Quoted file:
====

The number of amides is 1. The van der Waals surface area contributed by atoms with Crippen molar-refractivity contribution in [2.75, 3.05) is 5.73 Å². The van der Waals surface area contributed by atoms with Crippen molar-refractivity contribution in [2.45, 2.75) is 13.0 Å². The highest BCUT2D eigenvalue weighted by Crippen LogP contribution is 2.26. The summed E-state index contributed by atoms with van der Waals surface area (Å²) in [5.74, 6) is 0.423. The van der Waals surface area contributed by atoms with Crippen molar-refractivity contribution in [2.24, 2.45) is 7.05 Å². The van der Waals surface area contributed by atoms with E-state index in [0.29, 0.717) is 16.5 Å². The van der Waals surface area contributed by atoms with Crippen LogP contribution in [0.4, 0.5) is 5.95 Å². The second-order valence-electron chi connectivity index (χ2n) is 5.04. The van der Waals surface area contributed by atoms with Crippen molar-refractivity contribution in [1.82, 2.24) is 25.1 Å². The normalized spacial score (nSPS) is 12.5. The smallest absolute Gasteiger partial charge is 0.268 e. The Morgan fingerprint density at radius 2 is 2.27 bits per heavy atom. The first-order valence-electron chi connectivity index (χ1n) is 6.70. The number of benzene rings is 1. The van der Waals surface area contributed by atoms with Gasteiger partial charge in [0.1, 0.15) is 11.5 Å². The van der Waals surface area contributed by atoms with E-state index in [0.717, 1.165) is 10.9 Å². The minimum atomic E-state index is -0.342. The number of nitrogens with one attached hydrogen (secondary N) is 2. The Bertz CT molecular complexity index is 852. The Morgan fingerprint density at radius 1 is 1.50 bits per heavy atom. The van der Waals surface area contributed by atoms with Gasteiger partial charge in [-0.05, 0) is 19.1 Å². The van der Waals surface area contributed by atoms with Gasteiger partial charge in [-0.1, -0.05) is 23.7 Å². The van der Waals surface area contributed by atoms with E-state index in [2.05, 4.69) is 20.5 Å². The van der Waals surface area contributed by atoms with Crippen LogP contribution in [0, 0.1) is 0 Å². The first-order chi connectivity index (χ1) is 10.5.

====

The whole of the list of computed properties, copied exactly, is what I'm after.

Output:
The number of amides is 1. The van der Waals surface area contributed by atoms with Crippen molar-refractivity contribution in [2.75, 3.05) is 5.73 Å². The van der Waals surface area contributed by atoms with Crippen molar-refractivity contribution in [2.45, 2.75) is 13.0 Å². The highest BCUT2D eigenvalue weighted by Crippen LogP contribution is 2.26. The summed E-state index contributed by atoms with van der Waals surface area (Å²) in [5.74, 6) is 0.423. The van der Waals surface area contributed by atoms with Crippen molar-refractivity contribution in [2.24, 2.45) is 7.05 Å². The van der Waals surface area contributed by atoms with E-state index in [0.29, 0.717) is 16.5 Å². The van der Waals surface area contributed by atoms with Crippen LogP contribution in [0.4, 0.5) is 5.95 Å². The second-order valence-electron chi connectivity index (χ2n) is 5.04. The van der Waals surface area contributed by atoms with Crippen molar-refractivity contribution in [1.82, 2.24) is 25.1 Å². The normalized spacial score (nSPS) is 12.5. The smallest absolute Gasteiger partial charge is 0.268 e. The Morgan fingerprint density at radius 2 is 2.27 bits per heavy atom. The first-order valence-electron chi connectivity index (χ1n) is 6.70. The number of benzene rings is 1. The van der Waals surface area contributed by atoms with Gasteiger partial charge in [0.1, 0.15) is 11.5 Å². The van der Waals surface area contributed by atoms with E-state index in [0.717, 1.165) is 10.9 Å². The minimum atomic E-state index is -0.342. The number of nitrogens with one attached hydrogen (secondary N) is 2. The Bertz CT molecular complexity index is 852. The Morgan fingerprint density at radius 1 is 1.50 bits per heavy atom. The van der Waals surface area contributed by atoms with Gasteiger partial charge in [-0.05, 0) is 19.1 Å². The van der Waals surface area contributed by atoms with Gasteiger partial charge in [-0.1, -0.05) is 23.7 Å². The van der Waals surface area contributed by atoms with E-state index in [2.05, 4.69) is 20.5 Å². The van der Waals surface area contributed by atoms with Crippen LogP contribution in [0, 0.1) is 0 Å². The first-order chi connectivity index (χ1) is 10.5.